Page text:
Monday, April 20, 2009

Brother can you spare a billion?

The White House has made a significant shift in approach to the banking fiasco over the weekend. I call it the Turducken Policy. Rather than speaking the name that should not be uttered, the administration has taken a, walks like a duck, quacks like a duck, must be a turkey, approach to bank nationalization.

By converting taxpayer bailout money to the major troubled banks into equity Citigroup and the other merry banksters will have their capital ratios raised, have the U.S. government as the largest owner, turn loans into capital, and keep out of the Congressional theater. The stomach for additional government aid for wall street is modest if not nonexistent.

I find it ironic that when Carl Icahn announces he has a 5% share of a company, things start to change. Heads roll, management groans and boards wince. When the US government owns effectively all of AIG and will own 30+ percent of the major troubled banking institutions, it seems business as usual. Even independent trustees of AIG work under a pall of apparent secrecy. They are neither company nor government, neither fish nor fowl.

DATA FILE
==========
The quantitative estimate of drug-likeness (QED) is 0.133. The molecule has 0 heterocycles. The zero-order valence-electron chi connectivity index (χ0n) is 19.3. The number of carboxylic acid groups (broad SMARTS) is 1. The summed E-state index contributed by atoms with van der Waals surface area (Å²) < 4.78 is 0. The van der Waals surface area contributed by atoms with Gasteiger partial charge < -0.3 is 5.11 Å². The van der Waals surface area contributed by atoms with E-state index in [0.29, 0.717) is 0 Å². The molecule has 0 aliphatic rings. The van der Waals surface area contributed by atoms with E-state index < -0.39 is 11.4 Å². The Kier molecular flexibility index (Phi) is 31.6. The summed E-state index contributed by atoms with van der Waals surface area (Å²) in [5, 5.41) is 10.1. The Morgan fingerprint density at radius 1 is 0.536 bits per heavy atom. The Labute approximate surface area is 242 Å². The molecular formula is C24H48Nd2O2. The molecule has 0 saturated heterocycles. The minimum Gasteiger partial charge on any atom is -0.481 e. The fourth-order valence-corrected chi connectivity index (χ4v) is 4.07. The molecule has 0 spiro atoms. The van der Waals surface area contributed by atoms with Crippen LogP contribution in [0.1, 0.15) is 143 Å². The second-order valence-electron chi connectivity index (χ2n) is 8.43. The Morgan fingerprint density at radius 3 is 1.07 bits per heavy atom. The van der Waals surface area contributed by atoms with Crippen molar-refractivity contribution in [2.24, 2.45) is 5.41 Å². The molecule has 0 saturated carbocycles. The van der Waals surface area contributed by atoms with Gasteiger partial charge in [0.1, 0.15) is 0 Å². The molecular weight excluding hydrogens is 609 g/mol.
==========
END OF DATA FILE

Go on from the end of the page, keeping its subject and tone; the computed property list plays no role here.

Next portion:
It seems likely that the bank stress tests, which assume an economic worst case scenario (which we are already exceeding) will not be able to issue an all clear without some serious rejiggering of balance sheets. This closet nationalization continues to skirt the issue of the protected debt holders where the solution really exists. Rather than making use of the structures in place to default on bond holders and restructure in an orderly way, we continue to give the losses to the public and protect the private investors who should have known return on investment always entails risk in a capitalist system.

This continues to be crony capitalism and continues a saga of "responsibility" without consequence. As a social liberal and a fiscal conservative, I find the current path the worst possible. If policies would remove moral hazard and the increasingly oligopolistic system in place the entire world could breathe easier.

John Barnyak